At the Himba of Namibia in Southern Africa, the date of birth of a child is fixed, not at the time of its arrival in the world, nor in its design, but much earlier: since ⠀
When a woman decides she’s going to have a child, she settles down and rests under a tree, and she listens until she can hear the song of the child who wants to be born. And after she’s heard this child’s song, she comes back to the man who will be the father of the child to teach him that song. And then, when they make love to physically design the child, they sing the song of the child, to invite him.⠀
When the mother is pregnant, she teaches the singing of this child to the midwives and older women of the village. So, when the child is born, old women and people around him sing his song to welcome him.⠀
As the child grows, the other villagers learn his song. So if the child falls, or gets hurt, he always finds someone to pick him up and sing his song. Similarly, if the child does something wonderful, or successfully passes through the rites of passage, the people of the village sing his song to honor him.⠀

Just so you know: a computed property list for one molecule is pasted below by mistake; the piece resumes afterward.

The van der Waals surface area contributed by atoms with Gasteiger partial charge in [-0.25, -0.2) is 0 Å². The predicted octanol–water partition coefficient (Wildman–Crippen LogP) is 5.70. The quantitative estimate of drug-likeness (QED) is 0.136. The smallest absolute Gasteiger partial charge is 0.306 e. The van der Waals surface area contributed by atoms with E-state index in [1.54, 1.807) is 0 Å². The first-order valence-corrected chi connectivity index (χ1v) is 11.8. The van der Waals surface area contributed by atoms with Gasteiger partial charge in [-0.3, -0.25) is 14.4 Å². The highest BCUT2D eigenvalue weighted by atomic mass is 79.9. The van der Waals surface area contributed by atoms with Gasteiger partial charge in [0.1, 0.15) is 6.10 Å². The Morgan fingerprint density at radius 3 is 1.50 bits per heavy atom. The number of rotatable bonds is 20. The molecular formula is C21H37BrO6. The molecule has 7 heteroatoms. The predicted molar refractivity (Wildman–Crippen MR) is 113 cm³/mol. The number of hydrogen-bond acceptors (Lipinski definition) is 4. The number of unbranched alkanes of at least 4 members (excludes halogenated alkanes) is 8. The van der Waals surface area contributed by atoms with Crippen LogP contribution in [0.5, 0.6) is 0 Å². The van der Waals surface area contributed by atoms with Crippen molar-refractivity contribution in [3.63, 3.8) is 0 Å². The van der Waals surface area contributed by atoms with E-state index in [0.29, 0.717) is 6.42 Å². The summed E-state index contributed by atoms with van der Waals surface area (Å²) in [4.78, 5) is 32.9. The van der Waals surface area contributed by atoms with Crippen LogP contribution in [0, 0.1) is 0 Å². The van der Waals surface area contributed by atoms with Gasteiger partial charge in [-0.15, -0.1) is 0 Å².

In the tribe, there is another opportunity where villagers sing for the child. If, at any time during his life, the person commits an aberrant crime or social act, the individual is called in the center of the village and the people of the community form a circle around him.
Then they sing his song.⠀
The tribe recognizes that the correction of antisocial behavior does not pass through punishment, it is by love and reminder of identity. When you recognize your own song, you don’t want or need to do anything that would harm the other.⠀
And the same way through their lives. In marriage, songs are sung together.⠀
And when, getting old, this kid is lying in his bed, ready to die, all the villagers know his song, and they sing, for the last time, his song.
Via Robby Bellastoria and Discover Africa
Photography | Carol Beckwith & Angela Fisher